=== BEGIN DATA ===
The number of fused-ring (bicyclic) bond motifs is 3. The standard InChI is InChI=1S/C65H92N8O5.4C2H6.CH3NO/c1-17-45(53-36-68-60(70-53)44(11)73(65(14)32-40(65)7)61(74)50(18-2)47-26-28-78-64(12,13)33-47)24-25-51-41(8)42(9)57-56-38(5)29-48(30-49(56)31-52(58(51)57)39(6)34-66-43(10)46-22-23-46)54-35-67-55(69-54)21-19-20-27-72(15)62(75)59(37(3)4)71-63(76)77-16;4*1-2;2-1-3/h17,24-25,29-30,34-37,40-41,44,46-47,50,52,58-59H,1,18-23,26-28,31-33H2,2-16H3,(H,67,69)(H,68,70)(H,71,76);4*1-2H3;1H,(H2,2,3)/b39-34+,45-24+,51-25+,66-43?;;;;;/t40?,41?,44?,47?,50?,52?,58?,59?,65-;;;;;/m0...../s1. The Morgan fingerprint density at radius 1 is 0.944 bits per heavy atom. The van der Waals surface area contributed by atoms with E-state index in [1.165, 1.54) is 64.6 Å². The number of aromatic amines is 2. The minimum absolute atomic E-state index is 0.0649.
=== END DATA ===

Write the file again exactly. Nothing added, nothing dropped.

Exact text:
The number of fused-ring (bicyclic) bond motifs is 3. The standard InChI is InChI=1S/C65H92N8O5.4C2H6.CH3NO/c1-17-45(53-36-68-60(70-53)44(11)73(65(14)32-40(65)7)61(74)50(18-2)47-26-28-78-64(12,13)33-47)24-25-51-41(8)42(9)57-56-38(5)29-48(30-49(56)31-52(58(51)57)39(6)34-66-43(10)46-22-23-46)54-35-67-55(69-54)21-19-20-27-72(15)62(75)59(37(3)4)71-63(76)77-16;4*1-2;2-1-3/h17,24-25,29-30,34-37,40-41,44,46-47,50,52,58-59H,1,18-23,26-28,31-33H2,2-16H3,(H,67,69)(H,68,70)(H,71,76);4*1-2H3;1H,(H2,2,3)/b39-34+,45-24+,51-25+,66-43?;;;;;/t40?,41?,44?,47?,50?,52?,58?,59?,65-;;;;;/m0...../s1. The Morgan fingerprint density at radius 1 is 0.944 bits per heavy atom. The van der Waals surface area contributed by atoms with E-state index in [1.165, 1.54) is 64.6 Å². The number of aromatic amines is 2. The minimum absolute atomic E-state index is 0.0649.